196. 207. Tukaroto Matutaera Potatau Te Wherowhero Tawhiao The wars of the 1860s in Taranaki and Waikato and the government's subsequent confiscation of Maori land saw Tawhiao and his people rendered virtually landless and forced to retreat as wandering refugees into the heartland of Ngati Maniapoto, now known as the King Country. As a result of the invasion of Waikato by British forces in 1863 on the pretext that the Waikato tribes were preparing to attack Auckland, Tawhiao and his people lost over a million acres to the settler government and subsequently to the settlers themselves.
    197. 208. Waikato War 3 Wellington High School History Department
    198. 209. The War in Tauranga <ul><li>The war in the Waikato was at an end but Cameron wanted a decisive victory. He also wanted to end the tacit support given to the Kingites by Maori from other regions. </li></ul><ul><li>When an opportunity presented itself at Tauranga, Cameron halted operations in the Waikato basin and took his striking force east. </li></ul><ul><li>The coastal location of the Maori position, the Gate Pa, enabled him to concentrate crack troops and a vast artillery train against it. His preparations for battle on 29 April were impeccable, but his assault force was routed. </li></ul><ul><li>Despite his reputation for stoicism, 'the general dashed his field-glass on the ground, turned his back on the fugitives, and retired to his tent to conceal his emotion.' </li></ul>Wellington High School History Department Cameron (leaning on wheel) with troops
    199. 210. Welcome to my Parlour... Gate Pa <ul><li>Gate Pa was an interesting version of the modern Pa. It seems to have been deliberately built to withstand an assault by heavy weapons, and more to the point to allow an assault by troops. </li></ul><ul><li>The siting of the flagpole to fool the artillery and the building of loopholes inside the bunkers to allow firing into the interior of the Pa, point to a clever and very deadly trap. </li></ul><ul><li>However once again when it appeared to have served its purpose, it was abandoned. </li></ul><ul><li>Settler and Military reaction to the defeat was extreme with many preferring to believe military incompetence or cowardice rather than Maori ingenuity was responsible for the rout. </li></ul><ul><li>A victory at Te Ranga shortly afterwards helped mollify their disquiet. </li></ul>Wellington High School History Department An incident from the attack when water was given to a wounded Trooper.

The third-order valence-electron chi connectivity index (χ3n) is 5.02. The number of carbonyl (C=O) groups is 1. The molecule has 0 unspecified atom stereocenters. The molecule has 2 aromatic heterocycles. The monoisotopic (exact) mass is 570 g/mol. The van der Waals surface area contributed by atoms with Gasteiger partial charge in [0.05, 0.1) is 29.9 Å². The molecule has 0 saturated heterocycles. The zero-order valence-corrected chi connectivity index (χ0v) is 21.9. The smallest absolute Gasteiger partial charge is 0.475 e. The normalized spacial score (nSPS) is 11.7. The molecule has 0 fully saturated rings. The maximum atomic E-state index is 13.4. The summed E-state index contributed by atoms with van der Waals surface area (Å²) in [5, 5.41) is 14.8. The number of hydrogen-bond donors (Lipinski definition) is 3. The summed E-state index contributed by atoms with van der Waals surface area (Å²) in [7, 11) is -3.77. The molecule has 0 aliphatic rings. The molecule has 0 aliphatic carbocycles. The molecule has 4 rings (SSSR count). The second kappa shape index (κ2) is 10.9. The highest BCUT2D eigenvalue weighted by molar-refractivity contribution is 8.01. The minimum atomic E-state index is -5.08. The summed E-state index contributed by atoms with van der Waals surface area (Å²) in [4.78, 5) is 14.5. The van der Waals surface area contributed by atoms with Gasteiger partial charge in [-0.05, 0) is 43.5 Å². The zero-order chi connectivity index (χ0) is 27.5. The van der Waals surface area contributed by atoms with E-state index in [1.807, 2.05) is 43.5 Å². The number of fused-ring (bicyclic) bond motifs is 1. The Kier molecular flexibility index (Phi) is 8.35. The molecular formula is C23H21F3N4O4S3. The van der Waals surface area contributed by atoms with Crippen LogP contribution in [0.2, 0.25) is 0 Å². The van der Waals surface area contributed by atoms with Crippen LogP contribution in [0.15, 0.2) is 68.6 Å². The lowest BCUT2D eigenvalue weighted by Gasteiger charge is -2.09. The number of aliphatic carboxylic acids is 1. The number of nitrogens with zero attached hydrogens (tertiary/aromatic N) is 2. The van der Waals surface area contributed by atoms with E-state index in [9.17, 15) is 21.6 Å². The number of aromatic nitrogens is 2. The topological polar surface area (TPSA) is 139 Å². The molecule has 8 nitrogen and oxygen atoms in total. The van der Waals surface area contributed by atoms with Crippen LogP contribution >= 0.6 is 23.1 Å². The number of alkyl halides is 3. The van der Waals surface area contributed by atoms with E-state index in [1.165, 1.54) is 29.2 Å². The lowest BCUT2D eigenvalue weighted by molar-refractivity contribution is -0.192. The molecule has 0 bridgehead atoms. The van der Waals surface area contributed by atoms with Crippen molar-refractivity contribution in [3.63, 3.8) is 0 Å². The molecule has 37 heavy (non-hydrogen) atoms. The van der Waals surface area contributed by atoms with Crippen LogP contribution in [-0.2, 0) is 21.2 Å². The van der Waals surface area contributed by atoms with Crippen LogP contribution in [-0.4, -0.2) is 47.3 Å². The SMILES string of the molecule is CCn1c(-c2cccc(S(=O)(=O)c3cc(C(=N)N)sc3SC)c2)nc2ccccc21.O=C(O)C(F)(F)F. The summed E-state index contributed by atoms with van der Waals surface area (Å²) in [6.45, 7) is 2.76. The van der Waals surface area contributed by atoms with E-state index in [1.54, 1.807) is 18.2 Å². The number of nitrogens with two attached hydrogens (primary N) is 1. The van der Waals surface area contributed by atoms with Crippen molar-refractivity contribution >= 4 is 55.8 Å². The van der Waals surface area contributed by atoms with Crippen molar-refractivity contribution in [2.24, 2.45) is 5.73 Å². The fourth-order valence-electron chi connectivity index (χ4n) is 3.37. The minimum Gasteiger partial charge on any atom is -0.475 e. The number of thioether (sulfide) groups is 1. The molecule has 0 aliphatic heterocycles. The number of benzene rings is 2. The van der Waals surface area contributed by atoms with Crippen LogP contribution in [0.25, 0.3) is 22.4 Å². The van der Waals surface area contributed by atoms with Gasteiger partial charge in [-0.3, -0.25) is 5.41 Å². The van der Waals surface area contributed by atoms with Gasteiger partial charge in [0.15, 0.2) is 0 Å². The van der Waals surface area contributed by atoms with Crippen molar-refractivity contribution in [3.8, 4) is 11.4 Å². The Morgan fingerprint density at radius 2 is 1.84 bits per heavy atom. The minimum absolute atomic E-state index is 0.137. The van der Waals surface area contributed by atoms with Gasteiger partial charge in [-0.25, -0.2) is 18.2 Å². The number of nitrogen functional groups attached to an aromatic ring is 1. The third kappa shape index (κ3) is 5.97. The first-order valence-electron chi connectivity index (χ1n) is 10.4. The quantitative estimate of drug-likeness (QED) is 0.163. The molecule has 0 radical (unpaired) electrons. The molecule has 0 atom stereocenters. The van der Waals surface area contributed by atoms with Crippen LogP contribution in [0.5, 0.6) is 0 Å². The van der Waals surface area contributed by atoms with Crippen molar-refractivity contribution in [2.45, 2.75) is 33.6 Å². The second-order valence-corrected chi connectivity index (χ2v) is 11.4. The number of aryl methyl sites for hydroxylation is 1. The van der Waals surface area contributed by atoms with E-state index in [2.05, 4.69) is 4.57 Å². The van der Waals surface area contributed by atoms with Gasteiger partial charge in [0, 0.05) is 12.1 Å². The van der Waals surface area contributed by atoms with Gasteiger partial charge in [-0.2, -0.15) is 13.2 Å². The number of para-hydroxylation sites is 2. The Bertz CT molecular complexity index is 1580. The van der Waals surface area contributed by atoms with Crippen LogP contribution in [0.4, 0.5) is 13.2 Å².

200. 211. Gate Pa’s fortifications Wellington High School History Department
    201. 212. Gate Pa Wellington High School History Department
    202. 213. Winners and Losers <ul><li>The Government/Settlers objectives : </li></ul><ul><li>To finally defeat the Maori Kingitanga in battle. </li></ul><ul><li>To prove the authority of the Crown and British Law. </li></ul><ul><li>To free up the ‘wasteland’ and ensure its availability to the Settlers. </li></ul><ul><li>To protect future settlements and pay back the loan. </li></ul>Wellington High School History Department <ul><li>Maori responses to the attacks: </li></ul><ul><li>No decisive battles meant the Kingite army remained intact. </li></ul><ul><li>The Maori King remained safe in his Rohe. </li></ul><ul><li>Almost all of the land vacated by Maori was now confiscated. </li></ul><ul><li>The ‘fencibles’ occupied the land and the surplus was sold to repay the war loan. </li></ul>
    203. 214. Kupapa and Ranger <ul><li>One of the most important of the military units that the Imperial and Government had was the Queenite or Kupapa . These were Maori who fought with the Crown but often with their own agenda. While ostensibly led by Europeans they were answerable only to their own Rangatira. </li></ul><ul><li>Often they were more interested in revenge for past slights and used the conflict as an excuse to attack old adversaries. </li></ul><ul><li>These Maori were extremely effective in the fighting. Often defeats that were inflicted were as a direct result of their contribution. </li></ul><ul><li>The Forest Rangers were local militia who often fought in conjunction with Kupapa using the same tactics and often wearing the similar uniform. </li></ul>Wellington High School History Department Hohepa Tamamutu dressed in Kupapa attire
    204. 215. Gustavus Von Tempsky Wellington High School History Department
    205. 216. The Aftermath of the Wars <ul><li>Read Pages 71-84 C of C </li></ul><ul><li>Read to Page 45 to 47 WON </li></ul>Wellington High School History Department Extension Reading “ War and Survivors” by Judith Binney (Extension) “ The NZ Wars” by James Belich (Book or Precis in the Extension Reading) “ Mondays Warriors” Maurice Shadbolt (Novel)
    206. 217. A New Religion: Pai Marire. <ul><li>The wars spluttered to a halt and the Maori King held fast behind the aukati. Having gained the best of the Waikato land the Government stood back. </li></ul><ul><li>Elsewhere Maori defiance still simmered and resulted in conflicts in the Sout